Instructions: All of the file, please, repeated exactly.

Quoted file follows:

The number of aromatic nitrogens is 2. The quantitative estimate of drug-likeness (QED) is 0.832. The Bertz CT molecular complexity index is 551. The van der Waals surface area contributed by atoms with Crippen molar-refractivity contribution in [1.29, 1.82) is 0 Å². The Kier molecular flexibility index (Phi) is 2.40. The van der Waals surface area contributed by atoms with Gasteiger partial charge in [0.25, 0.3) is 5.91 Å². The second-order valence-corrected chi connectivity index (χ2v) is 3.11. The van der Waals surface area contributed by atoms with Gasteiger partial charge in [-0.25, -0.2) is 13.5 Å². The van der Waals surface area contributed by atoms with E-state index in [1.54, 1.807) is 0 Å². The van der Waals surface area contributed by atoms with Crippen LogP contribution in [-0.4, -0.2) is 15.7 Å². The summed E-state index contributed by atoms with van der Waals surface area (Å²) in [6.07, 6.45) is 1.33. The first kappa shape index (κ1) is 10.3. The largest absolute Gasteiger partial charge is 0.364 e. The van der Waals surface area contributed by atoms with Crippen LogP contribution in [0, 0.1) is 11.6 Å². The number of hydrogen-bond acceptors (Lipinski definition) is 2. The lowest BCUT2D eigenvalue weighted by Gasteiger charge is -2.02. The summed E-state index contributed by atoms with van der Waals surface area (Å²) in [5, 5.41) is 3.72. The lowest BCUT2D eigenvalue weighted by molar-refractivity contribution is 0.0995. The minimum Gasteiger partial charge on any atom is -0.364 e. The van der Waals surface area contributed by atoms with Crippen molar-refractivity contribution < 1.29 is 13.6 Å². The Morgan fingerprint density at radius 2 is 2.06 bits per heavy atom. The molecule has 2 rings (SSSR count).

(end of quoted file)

The number of aromatic nitrogens is 2. The quantitative estimate of drug-likeness (QED) is 0.832. The Bertz CT molecular complexity index is 551. The van der Waals surface area contributed by atoms with Crippen molar-refractivity contribution in [1.29, 1.82) is 0 Å². The Kier molecular flexibility index (Phi) is 2.40. The van der Waals surface area contributed by atoms with Gasteiger partial charge in [0.25, 0.3) is 5.91 Å². The second-order valence-corrected chi connectivity index (χ2v) is 3.11. The van der Waals surface area contributed by atoms with Gasteiger partial charge in [-0.25, -0.2) is 13.5 Å². The van der Waals surface area contributed by atoms with E-state index in [1.54, 1.807) is 0 Å². The van der Waals surface area contributed by atoms with Crippen LogP contribution in [-0.4, -0.2) is 15.7 Å². The summed E-state index contributed by atoms with van der Waals surface area (Å²) in [6.07, 6.45) is 1.33. The first kappa shape index (κ1) is 10.3. The largest absolute Gasteiger partial charge is 0.364 e. The van der Waals surface area contributed by atoms with Crippen LogP contribution in [0, 0.1) is 11.6 Å². The number of hydrogen-bond acceptors (Lipinski definition) is 2. The lowest BCUT2D eigenvalue weighted by Gasteiger charge is -2.02. The summed E-state index contributed by atoms with van der Waals surface area (Å²) in [5, 5.41) is 3.72. The lowest BCUT2D eigenvalue weighted by molar-refractivity contribution is 0.0995. The minimum Gasteiger partial charge on any atom is -0.364 e. The van der Waals surface area contributed by atoms with Crippen molar-refractivity contribution < 1.29 is 13.6 Å². The Morgan fingerprint density at radius 2 is 2.06 bits per heavy atom. The molecule has 2 rings (SSSR count).